One of the five themes of geography; the uniqueness of a location
political ecology
An approach to studying nature-society relations that is concerned with the ways in which environmental issues both reflect, and are the result of, the political and socioeconomic contexts in which they are situated.
Geographic viewpoint that holds that human decision making, not the environment, is the crucial factor in cultural development.
reference maps
Maps that show the absolute location of places and geographic features determined by a frame of reference, typically latitude and longitude
One of the five themes of geography; an area on the Earth's surface marked by a degree of formal, functional, or perceptual homogeneity of some phenomenon
relative location
The regional position or situation of a place relative to the position of other places
relocation diffusion
Sequential diffusion process in which the items being diffused are transmitted by their carrier agents as they evacuate the old areas and relocate to new ones.
remote sensing
A method of collecting data or information through the use of instruments (e.g., satellites) that are physically distant from the area or object of study
Involvement of players at other scales to generate support for a position or an initiative (e.g., use of the Internet to generate interest on a national or global scale for a local position or initiative
sense of place
State of mind derived through the infusion of a place with meaning and emotion by remembering important events that occurred in n that place or by labeling that place with a certain character
sequent occupance
The notion that successive societies leave their cultural imprints on a place, each contributing to the cumulative cultural landscape
pertaining to space on the earth's surface; sometimes used as a synonym for geographic
spatial distribution
Physical location of geographic phenomena across space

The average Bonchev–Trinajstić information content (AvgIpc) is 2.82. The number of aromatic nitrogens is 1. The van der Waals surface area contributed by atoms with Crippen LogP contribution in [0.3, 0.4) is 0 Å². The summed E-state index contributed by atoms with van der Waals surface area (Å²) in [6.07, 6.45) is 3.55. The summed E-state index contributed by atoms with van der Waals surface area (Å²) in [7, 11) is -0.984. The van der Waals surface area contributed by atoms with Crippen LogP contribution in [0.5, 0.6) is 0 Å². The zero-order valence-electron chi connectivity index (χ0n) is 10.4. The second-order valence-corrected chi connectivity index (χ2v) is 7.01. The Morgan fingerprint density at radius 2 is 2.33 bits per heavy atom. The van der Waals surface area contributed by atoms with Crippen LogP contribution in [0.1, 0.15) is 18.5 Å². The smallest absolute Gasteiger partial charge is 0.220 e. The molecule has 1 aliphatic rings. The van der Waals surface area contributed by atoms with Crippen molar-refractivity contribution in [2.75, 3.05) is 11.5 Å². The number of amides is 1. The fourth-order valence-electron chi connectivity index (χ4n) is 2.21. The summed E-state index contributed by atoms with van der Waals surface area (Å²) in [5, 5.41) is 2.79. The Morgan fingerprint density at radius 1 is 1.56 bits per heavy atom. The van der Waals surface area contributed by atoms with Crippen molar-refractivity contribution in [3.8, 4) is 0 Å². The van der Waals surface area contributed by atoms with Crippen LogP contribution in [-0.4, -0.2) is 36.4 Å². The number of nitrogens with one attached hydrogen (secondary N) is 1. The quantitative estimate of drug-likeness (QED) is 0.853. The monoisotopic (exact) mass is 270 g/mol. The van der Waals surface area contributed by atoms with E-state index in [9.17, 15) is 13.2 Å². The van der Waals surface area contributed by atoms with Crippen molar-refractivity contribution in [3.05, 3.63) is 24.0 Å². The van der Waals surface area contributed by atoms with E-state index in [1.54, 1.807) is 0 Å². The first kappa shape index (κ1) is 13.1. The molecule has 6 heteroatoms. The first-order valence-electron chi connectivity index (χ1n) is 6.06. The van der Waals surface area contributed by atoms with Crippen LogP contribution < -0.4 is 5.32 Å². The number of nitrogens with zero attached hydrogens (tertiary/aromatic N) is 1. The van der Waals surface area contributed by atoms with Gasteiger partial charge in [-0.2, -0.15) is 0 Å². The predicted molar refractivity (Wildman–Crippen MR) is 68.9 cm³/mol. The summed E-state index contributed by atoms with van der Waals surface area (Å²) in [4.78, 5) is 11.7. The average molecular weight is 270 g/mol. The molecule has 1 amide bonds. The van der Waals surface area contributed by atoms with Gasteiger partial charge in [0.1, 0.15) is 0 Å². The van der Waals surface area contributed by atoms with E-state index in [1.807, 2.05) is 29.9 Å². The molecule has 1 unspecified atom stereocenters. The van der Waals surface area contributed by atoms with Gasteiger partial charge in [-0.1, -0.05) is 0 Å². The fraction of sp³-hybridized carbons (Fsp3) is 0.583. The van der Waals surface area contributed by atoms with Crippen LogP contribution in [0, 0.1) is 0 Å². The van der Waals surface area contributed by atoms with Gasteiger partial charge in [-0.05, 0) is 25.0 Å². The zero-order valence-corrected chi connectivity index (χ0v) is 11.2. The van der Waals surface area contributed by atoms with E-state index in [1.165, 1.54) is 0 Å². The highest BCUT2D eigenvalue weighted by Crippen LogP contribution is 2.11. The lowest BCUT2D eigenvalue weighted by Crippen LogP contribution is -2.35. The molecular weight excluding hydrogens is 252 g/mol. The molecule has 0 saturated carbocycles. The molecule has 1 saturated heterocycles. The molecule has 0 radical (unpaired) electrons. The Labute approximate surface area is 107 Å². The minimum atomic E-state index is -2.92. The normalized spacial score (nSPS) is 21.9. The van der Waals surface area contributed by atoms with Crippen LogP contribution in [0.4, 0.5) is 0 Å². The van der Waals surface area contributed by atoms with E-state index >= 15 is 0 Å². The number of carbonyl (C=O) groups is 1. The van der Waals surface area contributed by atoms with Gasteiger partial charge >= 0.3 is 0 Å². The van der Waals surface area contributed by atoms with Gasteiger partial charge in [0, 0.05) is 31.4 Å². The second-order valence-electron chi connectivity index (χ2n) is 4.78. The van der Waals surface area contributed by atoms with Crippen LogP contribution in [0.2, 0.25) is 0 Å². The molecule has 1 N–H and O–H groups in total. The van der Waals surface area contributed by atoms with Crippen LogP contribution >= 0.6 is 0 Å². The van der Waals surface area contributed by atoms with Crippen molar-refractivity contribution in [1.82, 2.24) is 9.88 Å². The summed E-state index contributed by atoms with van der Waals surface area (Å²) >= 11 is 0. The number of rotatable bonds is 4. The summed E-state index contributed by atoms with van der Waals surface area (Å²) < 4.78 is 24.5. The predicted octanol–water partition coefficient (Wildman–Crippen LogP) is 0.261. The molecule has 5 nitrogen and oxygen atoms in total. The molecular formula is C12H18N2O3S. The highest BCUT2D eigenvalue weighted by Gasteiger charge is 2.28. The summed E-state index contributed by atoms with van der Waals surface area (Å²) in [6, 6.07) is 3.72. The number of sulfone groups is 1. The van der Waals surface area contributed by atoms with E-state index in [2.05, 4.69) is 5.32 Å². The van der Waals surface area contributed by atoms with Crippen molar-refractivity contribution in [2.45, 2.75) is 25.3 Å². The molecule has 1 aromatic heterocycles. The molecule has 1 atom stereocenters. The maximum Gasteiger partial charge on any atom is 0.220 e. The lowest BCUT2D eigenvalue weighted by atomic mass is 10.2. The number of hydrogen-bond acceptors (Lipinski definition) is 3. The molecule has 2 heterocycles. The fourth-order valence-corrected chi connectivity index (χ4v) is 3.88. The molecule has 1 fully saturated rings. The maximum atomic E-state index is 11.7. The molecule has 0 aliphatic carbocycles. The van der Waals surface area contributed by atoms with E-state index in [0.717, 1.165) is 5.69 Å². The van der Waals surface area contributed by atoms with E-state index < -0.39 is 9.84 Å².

spatial interaction
the flow of products, people, services, or information among places, in response to localized supply and demand.
spatial perspective
observing variations in geographic phenomena across space
stimulus diffusion
A form of diffusion in which a cultural adaptation is created as a result of a cultural trait from another place
thematic maps
Maps that tell stories, typically showing the degree of some attribute or the movement of a geographic phenomenon
time-distance decay
The declining degree of acceptance of an idea or innovation with increasing time and distance from its point of origin or source
immune system disease caused by the Human Immunodeficiency Virus (HIV)
arithmetic population density
the population of a country or region expressed as an average per unit area
a periodic and official count of a country's population
child mortality rate
a figure that describes the number of children who die between the first and fifth years of their lives in a given population
chronic diseases
generally long-lasting afflictions; degenerative diseases
crude birth rate
the number of deaths yearly per thousand people in a given population
crude death rate
the number of live births yearly per thousand people in a given population
demographic transition
multistage model, based on Western Europe's experience, of changes in population growth exhibited by countries during industrialization
dot map
maps where one dot represents a certain number of a phenomenon, such as a population
doubling time
the time required for a population to double in size
eugenic population policy
government policy designed to favor one racial sector over others
expansive population policy
government policy that encourages large families and raises the rate of population growth
infant mortality rate
a figure that describes the number of babies who die within the first year of their lives in a given population
life expectancy
a figure indicating how long, on average, a person may be expected to live
term used to describe large coalescing supercities that are forming in various parts of the world
natural increase
population growth measured as the excess of live births over deaths
physiological population density
the number of people per unit area of arable land
population composition
structure of a population in terms of age, sex, and other properties such as marital status and education
population density
a measure of the number of people per given unit of land
population distribution
descriptions of locations on the Earth's surface where populations live
population explosion
The rapid growth of the world's human population during the past century.
population pyramids
visual representations of the age and sex composition of a population whereby the population of each age group is represented by a horizontal bar
restrictive population policy
government policy designed to reduce the rate of natural increase
stationary population level
the level at which a national population ceases to grow
shelter and protection in one state for refugees from another state
chain migration
pattern of migration that develops when migrants move along and through kinship links